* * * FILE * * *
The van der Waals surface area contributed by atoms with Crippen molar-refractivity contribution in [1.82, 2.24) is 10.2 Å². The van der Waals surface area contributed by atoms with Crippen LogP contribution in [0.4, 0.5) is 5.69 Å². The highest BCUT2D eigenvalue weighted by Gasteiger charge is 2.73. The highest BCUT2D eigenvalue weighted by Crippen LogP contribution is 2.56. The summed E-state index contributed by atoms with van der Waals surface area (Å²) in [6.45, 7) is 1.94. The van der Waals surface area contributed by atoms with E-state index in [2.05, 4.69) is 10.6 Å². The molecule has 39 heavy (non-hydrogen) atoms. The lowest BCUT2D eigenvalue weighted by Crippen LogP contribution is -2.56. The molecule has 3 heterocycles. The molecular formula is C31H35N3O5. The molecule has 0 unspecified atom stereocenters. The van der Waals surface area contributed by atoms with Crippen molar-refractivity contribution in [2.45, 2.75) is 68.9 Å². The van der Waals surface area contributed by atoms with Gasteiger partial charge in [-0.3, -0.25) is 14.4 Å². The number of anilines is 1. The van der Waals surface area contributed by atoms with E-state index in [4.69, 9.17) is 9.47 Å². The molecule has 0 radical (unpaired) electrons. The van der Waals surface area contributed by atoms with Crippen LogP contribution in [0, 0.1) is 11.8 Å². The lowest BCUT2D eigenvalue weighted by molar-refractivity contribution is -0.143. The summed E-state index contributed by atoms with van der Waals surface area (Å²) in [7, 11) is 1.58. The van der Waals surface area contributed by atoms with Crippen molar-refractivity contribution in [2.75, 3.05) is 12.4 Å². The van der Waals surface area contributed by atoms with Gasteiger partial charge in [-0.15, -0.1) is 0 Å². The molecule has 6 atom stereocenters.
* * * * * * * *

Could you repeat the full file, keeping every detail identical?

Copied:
The van der Waals surface area contributed by atoms with Crippen molar-refractivity contribution in [1.82, 2.24) is 10.2 Å². The van der Waals surface area contributed by atoms with Crippen LogP contribution in [0.4, 0.5) is 5.69 Å². The highest BCUT2D eigenvalue weighted by Gasteiger charge is 2.73. The highest BCUT2D eigenvalue weighted by Crippen LogP contribution is 2.56. The summed E-state index contributed by atoms with van der Waals surface area (Å²) in [6.45, 7) is 1.94. The van der Waals surface area contributed by atoms with E-state index in [2.05, 4.69) is 10.6 Å². The molecule has 39 heavy (non-hydrogen) atoms. The lowest BCUT2D eigenvalue weighted by Crippen LogP contribution is -2.56. The molecule has 3 heterocycles. The molecular formula is C31H35N3O5. The molecule has 0 unspecified atom stereocenters. The van der Waals surface area contributed by atoms with Crippen molar-refractivity contribution in [2.45, 2.75) is 68.9 Å². The van der Waals surface area contributed by atoms with Gasteiger partial charge in [-0.3, -0.25) is 14.4 Å². The number of anilines is 1. The van der Waals surface area contributed by atoms with E-state index in [4.69, 9.17) is 9.47 Å². The molecule has 0 radical (unpaired) electrons. The van der Waals surface area contributed by atoms with Crippen LogP contribution in [0, 0.1) is 11.8 Å². The lowest BCUT2D eigenvalue weighted by molar-refractivity contribution is -0.143. The summed E-state index contributed by atoms with van der Waals surface area (Å²) in [7, 11) is 1.58. The van der Waals surface area contributed by atoms with Crippen molar-refractivity contribution in [2.75, 3.05) is 12.4 Å². The van der Waals surface area contributed by atoms with Gasteiger partial charge in [-0.15, -0.1) is 0 Å². The molecule has 6 atom stereocenters.